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Glasgow students told ‘not to come back’ after summer break


Third-year students at Strathclyde University, Glasgow, have been told to ‘do anything, but don’t come back here’ after this year’s summer break

Among the suggestions offered by the school of architecture was for students to teach surfing in Australia.

Many Part One students had been hoping to continue with their studies at the university after being unable to find year-out work experience placements due to the impact of the credit crunch on practices.

However, the university told students that if a significant number decided to stay on it would put pressure on resources. It proposed they look at filling their year any way they can.

One of the students, who had attended an informal meeting held by staff for year-three and year-five students, said. ‘It was a feeling of disillusionment. People interpreted it as a “Don’t come back” message.’

Head of Strathclyde University’s school of architecture Gordon Murray felt that the actions were justified and that taking time out would ‘better equip’ students for their fourth year. He said: ‘We advised against returning in the case of year three.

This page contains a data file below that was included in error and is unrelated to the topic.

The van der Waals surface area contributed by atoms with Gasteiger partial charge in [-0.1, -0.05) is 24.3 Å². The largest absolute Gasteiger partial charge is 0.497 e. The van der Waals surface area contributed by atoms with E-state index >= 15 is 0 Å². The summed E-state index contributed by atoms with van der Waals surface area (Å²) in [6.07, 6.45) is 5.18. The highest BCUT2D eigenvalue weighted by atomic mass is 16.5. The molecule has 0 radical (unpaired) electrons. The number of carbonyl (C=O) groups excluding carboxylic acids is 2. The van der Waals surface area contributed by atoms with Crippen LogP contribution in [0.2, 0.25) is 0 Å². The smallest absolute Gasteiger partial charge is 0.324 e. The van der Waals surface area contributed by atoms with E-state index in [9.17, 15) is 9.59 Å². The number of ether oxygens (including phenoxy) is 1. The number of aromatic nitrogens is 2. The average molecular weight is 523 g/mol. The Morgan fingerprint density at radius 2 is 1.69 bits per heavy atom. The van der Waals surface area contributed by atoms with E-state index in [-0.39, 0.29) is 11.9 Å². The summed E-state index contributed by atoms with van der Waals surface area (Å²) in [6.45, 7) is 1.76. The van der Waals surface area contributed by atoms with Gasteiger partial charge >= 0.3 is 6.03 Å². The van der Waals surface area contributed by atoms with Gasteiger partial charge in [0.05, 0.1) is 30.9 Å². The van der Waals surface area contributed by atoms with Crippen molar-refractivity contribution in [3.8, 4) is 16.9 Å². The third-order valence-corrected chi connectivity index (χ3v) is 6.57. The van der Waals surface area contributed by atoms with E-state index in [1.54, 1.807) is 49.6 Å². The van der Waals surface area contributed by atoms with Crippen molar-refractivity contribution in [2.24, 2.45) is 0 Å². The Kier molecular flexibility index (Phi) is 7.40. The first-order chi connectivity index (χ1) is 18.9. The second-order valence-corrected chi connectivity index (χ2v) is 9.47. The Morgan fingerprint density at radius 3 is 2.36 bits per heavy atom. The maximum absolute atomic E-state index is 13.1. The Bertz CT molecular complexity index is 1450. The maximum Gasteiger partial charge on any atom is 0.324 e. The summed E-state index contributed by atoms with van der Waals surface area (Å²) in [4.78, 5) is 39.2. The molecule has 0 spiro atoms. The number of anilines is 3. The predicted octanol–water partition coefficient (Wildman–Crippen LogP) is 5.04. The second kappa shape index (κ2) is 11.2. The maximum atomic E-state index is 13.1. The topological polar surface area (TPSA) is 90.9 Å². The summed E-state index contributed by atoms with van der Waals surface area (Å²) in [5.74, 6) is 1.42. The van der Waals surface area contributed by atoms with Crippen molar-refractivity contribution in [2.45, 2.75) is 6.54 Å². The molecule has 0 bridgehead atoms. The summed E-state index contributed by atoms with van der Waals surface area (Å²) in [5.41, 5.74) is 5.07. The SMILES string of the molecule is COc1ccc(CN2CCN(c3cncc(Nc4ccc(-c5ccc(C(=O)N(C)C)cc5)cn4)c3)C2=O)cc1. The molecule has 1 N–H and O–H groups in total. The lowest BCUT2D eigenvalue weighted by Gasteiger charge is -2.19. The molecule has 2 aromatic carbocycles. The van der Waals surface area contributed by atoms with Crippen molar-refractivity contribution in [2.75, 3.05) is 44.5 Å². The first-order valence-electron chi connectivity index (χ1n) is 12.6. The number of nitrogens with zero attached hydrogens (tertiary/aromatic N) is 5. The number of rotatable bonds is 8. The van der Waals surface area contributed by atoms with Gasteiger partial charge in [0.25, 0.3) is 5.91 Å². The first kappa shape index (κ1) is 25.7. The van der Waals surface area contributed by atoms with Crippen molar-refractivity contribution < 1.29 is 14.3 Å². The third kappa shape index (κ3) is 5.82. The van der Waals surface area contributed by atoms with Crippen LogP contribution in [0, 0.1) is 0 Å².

‘All schools recognise, with evidence to back it up, that students who spend time out after year three – gaining life experiences – return as better students and improved in themselves.’


Readers' comments (2)

  • I am currently a second year student at Strathclyde, whilst this concerns me as it may affect me next year, i also feel it could give students the chance to get vital life/architectural experience, which they possibly wish to pursue on a personal basis ie (traveling).

    On the other hand, it could lead to students doing little for a year and losing rather than gaining.

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  • At the start of year three of my studies at the University of Strathclyde I was told that the university could not send me on an exchange with a French university as I had been hoping.

    Not wanting to miss out on the opportunity to travel and use the language I had been learning for so long, I decided to go there myself.

    I spent six months working in France. I did not teach surfing but I did teach Climbing, Fencing, Archery, French and I also went on excursions to lots of medieval towns. At the end of the season I had saved enough to go and do a months voluntary internship in an architects office in Ghana (West Africa). I worked there on affordable, sustainable housing which the year before I had been frustrated to find very little about in any library or book.

    My year out was great, I had fun, I learned a lot and think its clear that I have shown initiative. I urge others to do the same.

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